SANTIAGO (Reuters) - A deal has been reached to end much of the massive port strike that has slammed exports from the world's top copper metal producer Chile but two ports are still negotiating, a union leader told Reuters in the wee hours of Saturday.
Workers at the key ports of Angamos, Antofagasta and Iquique in the mineral-rich north will return to work on Saturday, Richard Orellana, head of the Angamos port union told Reuters.
They will, however, walk off their jobs on Saturday if the two outstanding ports don't reach a deal, Orellana added.
Unions at the central ports of Valparaiso and San Antonio are still negotiating a deal amid worry there could be retaliation for the stoppage, sources close to the deal said.
Mining industry sources say it will take weeks to return to normal shipping operations once the strike is lifted because of the congestion in ports.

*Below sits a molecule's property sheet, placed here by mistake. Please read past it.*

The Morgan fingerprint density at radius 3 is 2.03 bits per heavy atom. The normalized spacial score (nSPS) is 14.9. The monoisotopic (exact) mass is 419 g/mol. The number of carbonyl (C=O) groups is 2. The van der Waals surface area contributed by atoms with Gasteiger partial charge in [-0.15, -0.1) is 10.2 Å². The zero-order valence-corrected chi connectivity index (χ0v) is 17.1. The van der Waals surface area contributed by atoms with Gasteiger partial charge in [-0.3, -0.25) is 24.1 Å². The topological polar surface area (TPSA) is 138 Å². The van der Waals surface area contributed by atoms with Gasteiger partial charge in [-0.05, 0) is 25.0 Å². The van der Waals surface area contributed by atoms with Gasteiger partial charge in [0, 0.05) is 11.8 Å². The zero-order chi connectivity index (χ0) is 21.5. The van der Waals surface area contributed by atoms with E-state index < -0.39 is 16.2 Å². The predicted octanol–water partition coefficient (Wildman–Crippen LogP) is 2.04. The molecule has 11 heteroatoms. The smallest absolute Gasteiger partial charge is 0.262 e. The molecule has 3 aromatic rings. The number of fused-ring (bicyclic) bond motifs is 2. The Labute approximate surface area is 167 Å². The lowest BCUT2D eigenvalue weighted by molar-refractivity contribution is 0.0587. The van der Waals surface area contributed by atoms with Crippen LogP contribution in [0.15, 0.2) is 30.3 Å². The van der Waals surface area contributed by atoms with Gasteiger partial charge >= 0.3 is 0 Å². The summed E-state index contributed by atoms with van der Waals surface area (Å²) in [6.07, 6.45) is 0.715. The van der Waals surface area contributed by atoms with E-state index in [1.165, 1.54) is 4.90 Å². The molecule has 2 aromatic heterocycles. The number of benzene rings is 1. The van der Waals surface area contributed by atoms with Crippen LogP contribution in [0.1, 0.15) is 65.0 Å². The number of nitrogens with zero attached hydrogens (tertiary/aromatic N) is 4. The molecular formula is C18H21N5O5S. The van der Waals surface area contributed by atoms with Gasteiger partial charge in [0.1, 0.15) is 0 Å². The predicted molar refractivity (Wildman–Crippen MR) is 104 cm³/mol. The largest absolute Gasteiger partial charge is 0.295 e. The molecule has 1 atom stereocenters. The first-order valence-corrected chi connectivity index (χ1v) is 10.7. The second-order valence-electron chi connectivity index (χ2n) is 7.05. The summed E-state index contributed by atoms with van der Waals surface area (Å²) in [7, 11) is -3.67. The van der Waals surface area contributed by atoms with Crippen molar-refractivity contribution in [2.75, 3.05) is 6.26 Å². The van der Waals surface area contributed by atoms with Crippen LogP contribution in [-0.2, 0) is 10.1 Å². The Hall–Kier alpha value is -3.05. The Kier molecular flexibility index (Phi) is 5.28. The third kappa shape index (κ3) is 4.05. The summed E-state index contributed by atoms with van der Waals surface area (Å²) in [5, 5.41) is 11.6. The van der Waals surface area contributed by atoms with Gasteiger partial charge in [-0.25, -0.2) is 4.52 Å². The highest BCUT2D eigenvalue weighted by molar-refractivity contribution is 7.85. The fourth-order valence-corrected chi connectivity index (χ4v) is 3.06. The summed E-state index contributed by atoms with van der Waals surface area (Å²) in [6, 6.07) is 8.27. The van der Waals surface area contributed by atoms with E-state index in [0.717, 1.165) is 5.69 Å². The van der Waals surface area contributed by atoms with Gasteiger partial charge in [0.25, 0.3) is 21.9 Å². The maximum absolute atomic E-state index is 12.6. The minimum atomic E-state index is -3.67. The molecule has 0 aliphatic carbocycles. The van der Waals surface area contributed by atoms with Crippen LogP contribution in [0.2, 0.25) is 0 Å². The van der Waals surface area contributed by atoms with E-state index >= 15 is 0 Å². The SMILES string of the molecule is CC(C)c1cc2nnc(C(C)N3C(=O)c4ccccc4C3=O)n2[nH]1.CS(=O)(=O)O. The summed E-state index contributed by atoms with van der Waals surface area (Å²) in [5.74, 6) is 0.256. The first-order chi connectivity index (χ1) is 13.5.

Other ports in export-dependent Chile had joined the strike in the northern port of Angamos in Mejillones, which started roughly three weeks ago, out of solidarity.
Angamos launched the labor action to seek a 30-minute lunch break and other minor benefits. What some observers call poor management of a simple, specific worker issue then ballooned into a serious drag on miners and export-dependent Chile.
The strike halted around 9,000 tonnes of copper from leaving Chilean ports every day, the government had said.
The Andean country has lost more than $200 million a day due to the conflict, according to the country's business chamber.
(Reporting by Alexandra Ulmer; Editing by Michael Perry)